Teachers have blogs too

First things first, this is an assignment.  I know, I know.  You came here for pictures of Ruby and her amigos, and now you're reading about what I'm doing at grad school.  I promise it's related, and it has everything to do with my daughter.

My focus is elementary education, which means grades 1 through 5, and in today's educational environment, literacy is more important than ever before.  Every single class has dealt with getting kids to read more, helping them improve their reading, or the best things for them to read.  Every single one.

And before you ask, Ruby cannot read yet.  She loves books, and she will sit and look at them by herself, but as far as I know she hasn't figured out how to read by the age of two and a half.

However, I find ways to bring up Ruby's fondness for books in almost every class.  When her favorite story was The Little Engine That Could, she managed to commit the whole thing to memory.  She knew every word by heart, and she also knew when to turn the pages as well as which words belonged to each individual picture.  When I brought this up in a classroom, everybody was in agreement that this was the first step towards learning to read, and that her ability to memorize a story and recognize visual cues meant she was well on her way.  I asked Jesse about it later, and she echoed everything we'd talked about in class.  That convinced me.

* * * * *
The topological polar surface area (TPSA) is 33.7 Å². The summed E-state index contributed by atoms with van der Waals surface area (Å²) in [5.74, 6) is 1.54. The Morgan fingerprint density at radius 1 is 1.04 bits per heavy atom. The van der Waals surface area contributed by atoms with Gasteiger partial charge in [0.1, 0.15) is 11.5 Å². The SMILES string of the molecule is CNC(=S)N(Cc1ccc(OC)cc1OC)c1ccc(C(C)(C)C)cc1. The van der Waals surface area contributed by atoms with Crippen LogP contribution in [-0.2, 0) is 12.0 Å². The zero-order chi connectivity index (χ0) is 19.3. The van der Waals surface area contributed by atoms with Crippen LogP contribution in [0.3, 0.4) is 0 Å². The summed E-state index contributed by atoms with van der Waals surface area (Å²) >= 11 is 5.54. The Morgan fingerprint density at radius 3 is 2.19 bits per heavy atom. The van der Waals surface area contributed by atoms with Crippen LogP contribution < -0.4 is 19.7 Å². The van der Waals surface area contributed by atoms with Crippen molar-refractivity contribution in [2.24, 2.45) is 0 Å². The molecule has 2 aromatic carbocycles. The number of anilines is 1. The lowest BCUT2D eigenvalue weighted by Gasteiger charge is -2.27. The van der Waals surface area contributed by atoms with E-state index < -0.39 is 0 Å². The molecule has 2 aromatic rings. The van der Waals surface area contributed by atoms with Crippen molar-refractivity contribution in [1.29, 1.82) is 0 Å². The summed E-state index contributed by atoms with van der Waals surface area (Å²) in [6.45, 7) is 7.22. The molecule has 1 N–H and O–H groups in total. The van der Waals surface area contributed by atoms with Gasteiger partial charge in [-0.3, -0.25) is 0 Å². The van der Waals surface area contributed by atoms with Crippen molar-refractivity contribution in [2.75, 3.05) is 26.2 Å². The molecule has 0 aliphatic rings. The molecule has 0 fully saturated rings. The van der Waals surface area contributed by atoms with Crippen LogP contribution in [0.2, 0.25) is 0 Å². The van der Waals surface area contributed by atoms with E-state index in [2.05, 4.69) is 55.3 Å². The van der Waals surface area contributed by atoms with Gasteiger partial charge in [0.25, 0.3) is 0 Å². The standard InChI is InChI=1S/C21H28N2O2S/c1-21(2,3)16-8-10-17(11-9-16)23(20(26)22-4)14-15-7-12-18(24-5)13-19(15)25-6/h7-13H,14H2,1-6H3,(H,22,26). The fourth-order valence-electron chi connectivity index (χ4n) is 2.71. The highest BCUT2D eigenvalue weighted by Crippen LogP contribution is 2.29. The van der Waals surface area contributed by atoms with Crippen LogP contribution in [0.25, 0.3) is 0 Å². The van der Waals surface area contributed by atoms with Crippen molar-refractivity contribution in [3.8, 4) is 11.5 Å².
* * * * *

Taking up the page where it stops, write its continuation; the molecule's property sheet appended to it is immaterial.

As parents we hear that exposure to books is the best thing for your kids, but as a teacher I learned exactly how important that is.

During her little engine that could phase we read that book several times a day, every day.  It was... taxing.  I was ready to "lose" that book and never think about it again, and that would have been a mistake.  Even if a child is only interested in a handful of books, that might actually be a good thing.  So if I ever complain about how many times Ruby makes me read a children's book in your presence, please refer me back to my own blog post.  Thanks!